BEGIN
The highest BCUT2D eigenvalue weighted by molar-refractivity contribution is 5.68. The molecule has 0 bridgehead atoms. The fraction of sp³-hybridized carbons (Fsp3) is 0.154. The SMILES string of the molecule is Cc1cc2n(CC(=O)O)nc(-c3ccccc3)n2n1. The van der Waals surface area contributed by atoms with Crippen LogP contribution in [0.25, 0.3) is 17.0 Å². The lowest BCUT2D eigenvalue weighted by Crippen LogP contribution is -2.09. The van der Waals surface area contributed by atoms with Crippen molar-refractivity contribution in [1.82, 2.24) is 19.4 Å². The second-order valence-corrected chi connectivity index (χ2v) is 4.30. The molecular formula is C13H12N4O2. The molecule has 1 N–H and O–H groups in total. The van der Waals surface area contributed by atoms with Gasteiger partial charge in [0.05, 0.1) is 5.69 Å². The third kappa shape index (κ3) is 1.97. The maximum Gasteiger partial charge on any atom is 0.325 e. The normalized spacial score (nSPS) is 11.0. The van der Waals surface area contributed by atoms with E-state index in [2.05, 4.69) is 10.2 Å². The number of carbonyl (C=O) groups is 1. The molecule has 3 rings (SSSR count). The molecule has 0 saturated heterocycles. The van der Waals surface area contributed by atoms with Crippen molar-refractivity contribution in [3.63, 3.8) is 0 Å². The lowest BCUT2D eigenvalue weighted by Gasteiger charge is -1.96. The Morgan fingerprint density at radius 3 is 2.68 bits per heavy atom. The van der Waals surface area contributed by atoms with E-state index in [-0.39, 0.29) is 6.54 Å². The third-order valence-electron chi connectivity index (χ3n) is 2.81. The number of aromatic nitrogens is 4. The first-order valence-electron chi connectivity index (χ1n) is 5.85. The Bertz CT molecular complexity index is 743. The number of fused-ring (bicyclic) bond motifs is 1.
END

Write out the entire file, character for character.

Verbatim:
The highest BCUT2D eigenvalue weighted by molar-refractivity contribution is 5.68. The molecule has 0 bridgehead atoms. The fraction of sp³-hybridized carbons (Fsp3) is 0.154. The SMILES string of the molecule is Cc1cc2n(CC(=O)O)nc(-c3ccccc3)n2n1. The van der Waals surface area contributed by atoms with Crippen LogP contribution in [0.25, 0.3) is 17.0 Å². The lowest BCUT2D eigenvalue weighted by Crippen LogP contribution is -2.09. The van der Waals surface area contributed by atoms with Crippen molar-refractivity contribution in [1.82, 2.24) is 19.4 Å². The second-order valence-corrected chi connectivity index (χ2v) is 4.30. The molecular formula is C13H12N4O2. The molecule has 1 N–H and O–H groups in total. The van der Waals surface area contributed by atoms with Gasteiger partial charge in [0.05, 0.1) is 5.69 Å². The third kappa shape index (κ3) is 1.97. The maximum Gasteiger partial charge on any atom is 0.325 e. The normalized spacial score (nSPS) is 11.0. The van der Waals surface area contributed by atoms with E-state index in [2.05, 4.69) is 10.2 Å². The number of carbonyl (C=O) groups is 1. The molecule has 3 rings (SSSR count). The molecule has 0 saturated heterocycles. The van der Waals surface area contributed by atoms with Crippen molar-refractivity contribution in [3.63, 3.8) is 0 Å². The lowest BCUT2D eigenvalue weighted by Gasteiger charge is -1.96. The Morgan fingerprint density at radius 3 is 2.68 bits per heavy atom. The van der Waals surface area contributed by atoms with E-state index in [-0.39, 0.29) is 6.54 Å². The third-order valence-electron chi connectivity index (χ3n) is 2.81. The number of aromatic nitrogens is 4. The first-order valence-electron chi connectivity index (χ1n) is 5.85. The Bertz CT molecular complexity index is 743. The number of fused-ring (bicyclic) bond motifs is 1.